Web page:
By Kasi Sewraj
“I thought I was the only one.”
During one of my graduate courses on career development, our professor asked us to share our personal career journeys that led us to our counselling psychology program. I was very honest about how my family influenced my pathway to medical school, and I only recently re-evaluated my career path. I was shocked when at least 10 of my other colleagues said that they completely related to my experience and had a similar journey.
For many first-generation Canadians, our parents’ native customs and culture become fused with Canadian customs and culture. Acculturation is the process by which immigrants adapt to their new surroundings and incorporate the new culture into their existing cultural frame (Berry, 1997). Research has shown that young people acculturate faster than their parents, and their parents may be less supportive of this process in their children (Berry, 1997; Telzer et al., 2016). This can lead to acculturative stress, where there are gaps between cultures, personal and familial ideals. These experiences leave a lot to consider when it comes to developing one’s career identity (Berry, 1997; Gomez et al., 2011).
Factors affecting career identity
In a longitudinal study examining factors affecting career identity in the children of Asian-American immigrants, various familial and individual aspects of career identity were identified, such as: familial cultural values, parental pressure, family obligation, cultural capital, individual identity style, locus of control and one’s personal motivation (Polenova et al., 2017). The study found that Asian-American culture dictated that students had strict obligations to their parents, and parents often preferred high-status careers that provided high incomes, such as medicine (Polenova et al., 2017).
Children of Asian immigrants also stated that there was a complex interplay of factors that affected their parents’ roles in their career choices. While parents often weren’t forcing their children to go into one career stream, their children noted that their parents made influential childhood comments about joining these careers (Polenova et al., 2017). My parents did the same. In my personal experience, although it may be an outright wish of your parent, it’s delivered in more of a subtle implication that this career choice will make you and your parent the happiest.
Getting the parental perspective
While the above research was specific to Asian Americans, I was shocked when myself and many of my colleagues of all races and creeds had almost the same story. One thing is common in the literature – the perspective of the children of immigrants. My question is: Why does this seem to be a common factor among many immigrant parents? When I asked my own father about this, he said:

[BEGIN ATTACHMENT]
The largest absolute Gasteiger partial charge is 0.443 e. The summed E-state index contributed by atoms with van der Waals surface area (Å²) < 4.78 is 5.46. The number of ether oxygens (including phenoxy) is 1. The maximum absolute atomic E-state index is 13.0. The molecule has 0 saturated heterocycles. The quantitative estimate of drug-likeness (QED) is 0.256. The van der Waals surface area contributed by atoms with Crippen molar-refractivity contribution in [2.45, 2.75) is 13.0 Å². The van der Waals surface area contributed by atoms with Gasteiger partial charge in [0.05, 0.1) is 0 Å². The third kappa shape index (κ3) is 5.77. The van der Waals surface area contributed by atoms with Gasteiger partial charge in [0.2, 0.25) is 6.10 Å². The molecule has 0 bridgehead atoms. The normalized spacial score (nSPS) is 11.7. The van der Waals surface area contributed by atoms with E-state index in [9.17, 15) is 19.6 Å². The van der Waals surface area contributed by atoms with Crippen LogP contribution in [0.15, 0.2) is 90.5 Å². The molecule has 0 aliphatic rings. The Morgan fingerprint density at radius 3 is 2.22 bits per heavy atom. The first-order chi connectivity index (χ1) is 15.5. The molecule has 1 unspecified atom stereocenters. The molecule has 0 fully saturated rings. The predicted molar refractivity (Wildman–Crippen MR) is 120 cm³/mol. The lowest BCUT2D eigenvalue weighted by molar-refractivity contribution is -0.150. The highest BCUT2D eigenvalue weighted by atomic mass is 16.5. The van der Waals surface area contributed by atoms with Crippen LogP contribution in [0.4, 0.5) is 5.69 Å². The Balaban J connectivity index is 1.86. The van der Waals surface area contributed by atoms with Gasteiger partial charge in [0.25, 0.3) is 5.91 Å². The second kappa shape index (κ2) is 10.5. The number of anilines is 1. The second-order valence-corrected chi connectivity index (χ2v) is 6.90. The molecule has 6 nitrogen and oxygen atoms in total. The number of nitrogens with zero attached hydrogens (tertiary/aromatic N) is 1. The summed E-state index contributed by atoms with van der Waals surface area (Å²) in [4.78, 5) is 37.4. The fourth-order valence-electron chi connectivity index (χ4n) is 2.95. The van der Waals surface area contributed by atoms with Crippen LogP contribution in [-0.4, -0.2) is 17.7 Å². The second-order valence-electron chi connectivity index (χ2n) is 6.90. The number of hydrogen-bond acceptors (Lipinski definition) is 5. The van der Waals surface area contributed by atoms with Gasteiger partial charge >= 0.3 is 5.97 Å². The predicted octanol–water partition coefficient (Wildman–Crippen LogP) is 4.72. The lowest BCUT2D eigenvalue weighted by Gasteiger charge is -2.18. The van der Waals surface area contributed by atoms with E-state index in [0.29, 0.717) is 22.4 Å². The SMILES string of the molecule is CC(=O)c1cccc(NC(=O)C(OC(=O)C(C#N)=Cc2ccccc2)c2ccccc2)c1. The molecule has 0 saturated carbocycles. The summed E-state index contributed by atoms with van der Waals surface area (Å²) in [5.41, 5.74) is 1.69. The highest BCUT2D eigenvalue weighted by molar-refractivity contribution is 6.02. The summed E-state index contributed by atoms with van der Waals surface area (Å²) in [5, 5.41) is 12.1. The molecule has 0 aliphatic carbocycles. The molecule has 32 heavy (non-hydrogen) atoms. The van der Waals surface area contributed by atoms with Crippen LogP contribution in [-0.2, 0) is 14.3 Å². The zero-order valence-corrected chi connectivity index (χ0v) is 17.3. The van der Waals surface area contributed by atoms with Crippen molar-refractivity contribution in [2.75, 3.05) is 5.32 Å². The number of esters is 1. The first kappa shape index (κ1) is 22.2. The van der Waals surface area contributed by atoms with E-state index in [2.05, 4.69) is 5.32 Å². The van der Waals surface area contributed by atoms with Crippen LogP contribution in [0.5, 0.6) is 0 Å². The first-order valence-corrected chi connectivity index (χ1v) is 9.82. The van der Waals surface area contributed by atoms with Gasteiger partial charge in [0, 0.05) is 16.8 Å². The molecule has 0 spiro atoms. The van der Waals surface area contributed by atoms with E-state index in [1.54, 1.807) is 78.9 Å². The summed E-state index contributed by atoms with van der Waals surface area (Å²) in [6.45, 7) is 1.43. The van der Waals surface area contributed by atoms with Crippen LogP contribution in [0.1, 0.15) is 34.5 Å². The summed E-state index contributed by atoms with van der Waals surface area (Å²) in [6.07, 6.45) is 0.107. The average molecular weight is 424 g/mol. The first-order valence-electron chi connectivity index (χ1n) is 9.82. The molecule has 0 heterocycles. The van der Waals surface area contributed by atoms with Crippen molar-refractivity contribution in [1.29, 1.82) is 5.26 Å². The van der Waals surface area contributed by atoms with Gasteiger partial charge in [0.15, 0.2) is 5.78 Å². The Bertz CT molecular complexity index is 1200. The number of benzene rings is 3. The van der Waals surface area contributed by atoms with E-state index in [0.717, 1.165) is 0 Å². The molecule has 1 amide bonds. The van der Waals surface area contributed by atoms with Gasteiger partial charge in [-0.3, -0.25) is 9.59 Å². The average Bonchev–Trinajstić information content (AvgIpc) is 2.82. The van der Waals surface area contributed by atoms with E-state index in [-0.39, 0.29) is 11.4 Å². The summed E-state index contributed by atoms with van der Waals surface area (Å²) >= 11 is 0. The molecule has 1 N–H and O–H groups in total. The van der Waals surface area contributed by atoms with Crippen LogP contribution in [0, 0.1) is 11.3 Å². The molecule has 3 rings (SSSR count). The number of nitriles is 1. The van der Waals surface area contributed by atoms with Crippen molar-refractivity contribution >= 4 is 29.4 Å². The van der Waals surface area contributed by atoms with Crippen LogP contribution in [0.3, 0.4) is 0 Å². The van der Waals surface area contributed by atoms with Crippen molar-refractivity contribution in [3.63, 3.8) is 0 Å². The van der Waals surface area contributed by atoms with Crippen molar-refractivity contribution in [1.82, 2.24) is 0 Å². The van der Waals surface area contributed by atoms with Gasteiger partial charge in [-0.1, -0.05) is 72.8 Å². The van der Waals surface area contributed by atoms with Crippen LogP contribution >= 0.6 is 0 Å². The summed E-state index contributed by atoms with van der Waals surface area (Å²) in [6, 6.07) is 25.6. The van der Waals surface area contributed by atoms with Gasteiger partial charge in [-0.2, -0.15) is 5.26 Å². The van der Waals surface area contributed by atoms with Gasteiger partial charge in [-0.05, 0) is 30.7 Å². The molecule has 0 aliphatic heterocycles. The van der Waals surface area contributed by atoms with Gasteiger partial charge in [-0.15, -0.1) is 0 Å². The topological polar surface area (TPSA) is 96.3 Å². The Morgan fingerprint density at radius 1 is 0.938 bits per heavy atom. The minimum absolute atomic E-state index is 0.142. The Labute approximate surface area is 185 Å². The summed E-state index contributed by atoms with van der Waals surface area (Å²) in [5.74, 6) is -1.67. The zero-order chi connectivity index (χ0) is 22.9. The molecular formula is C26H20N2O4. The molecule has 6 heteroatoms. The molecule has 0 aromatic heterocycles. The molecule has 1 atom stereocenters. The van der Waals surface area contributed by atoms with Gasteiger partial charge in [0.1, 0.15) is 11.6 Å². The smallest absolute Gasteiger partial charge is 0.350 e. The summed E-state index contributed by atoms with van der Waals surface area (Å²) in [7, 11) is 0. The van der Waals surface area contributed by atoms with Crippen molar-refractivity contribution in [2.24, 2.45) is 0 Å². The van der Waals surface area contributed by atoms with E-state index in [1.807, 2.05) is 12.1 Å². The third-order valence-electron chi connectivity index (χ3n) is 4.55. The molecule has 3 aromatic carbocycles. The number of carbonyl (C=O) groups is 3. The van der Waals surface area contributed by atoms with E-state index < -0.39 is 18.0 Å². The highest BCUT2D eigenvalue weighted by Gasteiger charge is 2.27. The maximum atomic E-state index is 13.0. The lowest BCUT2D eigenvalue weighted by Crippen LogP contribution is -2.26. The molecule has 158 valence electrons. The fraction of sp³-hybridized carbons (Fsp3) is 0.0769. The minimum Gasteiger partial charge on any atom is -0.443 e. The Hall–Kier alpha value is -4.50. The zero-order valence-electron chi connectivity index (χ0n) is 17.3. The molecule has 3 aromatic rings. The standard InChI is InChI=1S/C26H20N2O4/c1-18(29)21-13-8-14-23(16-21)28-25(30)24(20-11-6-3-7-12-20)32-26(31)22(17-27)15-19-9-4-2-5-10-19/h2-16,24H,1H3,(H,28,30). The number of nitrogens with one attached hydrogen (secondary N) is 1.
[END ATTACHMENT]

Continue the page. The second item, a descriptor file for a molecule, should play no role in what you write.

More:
“I pushed you and your sister so hard because your mother and I had to struggle when we were younger. We didn’t know what we were going to do in terms of our careers. All we ever wanted was for you both to succeed and live comfortable lives. Being a doctor was the most prominent reflection of that.”
My father’s response indicated something to me – as immigrants, there is a lot to learn about your new culture and surroundings. My sister is currently enrolled in an engineering program, which an excellent field to be in. However, my parents had no idea about engineering and what that would entail and, at first, discouraged my sister from that path. But after they did some research, thankfully they changed their minds. Maybe there is something to the idea that certain careers that seem to be more discussed in public discourse are more accessible to newcomers.
Kasi Sewraj is currently a Master’s Counselling Psychology student at the University of Ottawa. Kasi has her BSc and BA from the University of Toronto, and currently works for Christian Horizons, providing community supports for those with disabilities. Kasi’s research explores the usage of online mindfulness programs in post-secondary education.
Berry, J. W. (1997). Immigration, acculturation, and adaptation. International Journal of Applied Psychology, 46, 5–34.
Gomez, J., Miranda, R., Polanco, L. (2011). Acculturative stress, perceived discrimination, and vulnerability to suicide attempts among emerging adults. Journal of Youth and Adolescence, 40, 1465–1476.
Polenova, E., Vedral, A., Brisson, L. & Zimm, L. (2017). Emerging Between Two Worlds : A Longitudinal Study of Career Identity of Students from Asian American Immigrant Families. Emerging Adulthood, 6(1), 53-65. https://doi.org/10.1177/2167696817696430
Telzer, E. H., Yuen, C., Gonzales, N., Fuligni, A. J. (2016). Filling gaps in the acculturation gap- distress model: Heritage cultural maintenance and adjustment in Mexican–American families. Journal of Youth and Adolescence, 7, 1412. doi:10.1007/s10964-015-0408-8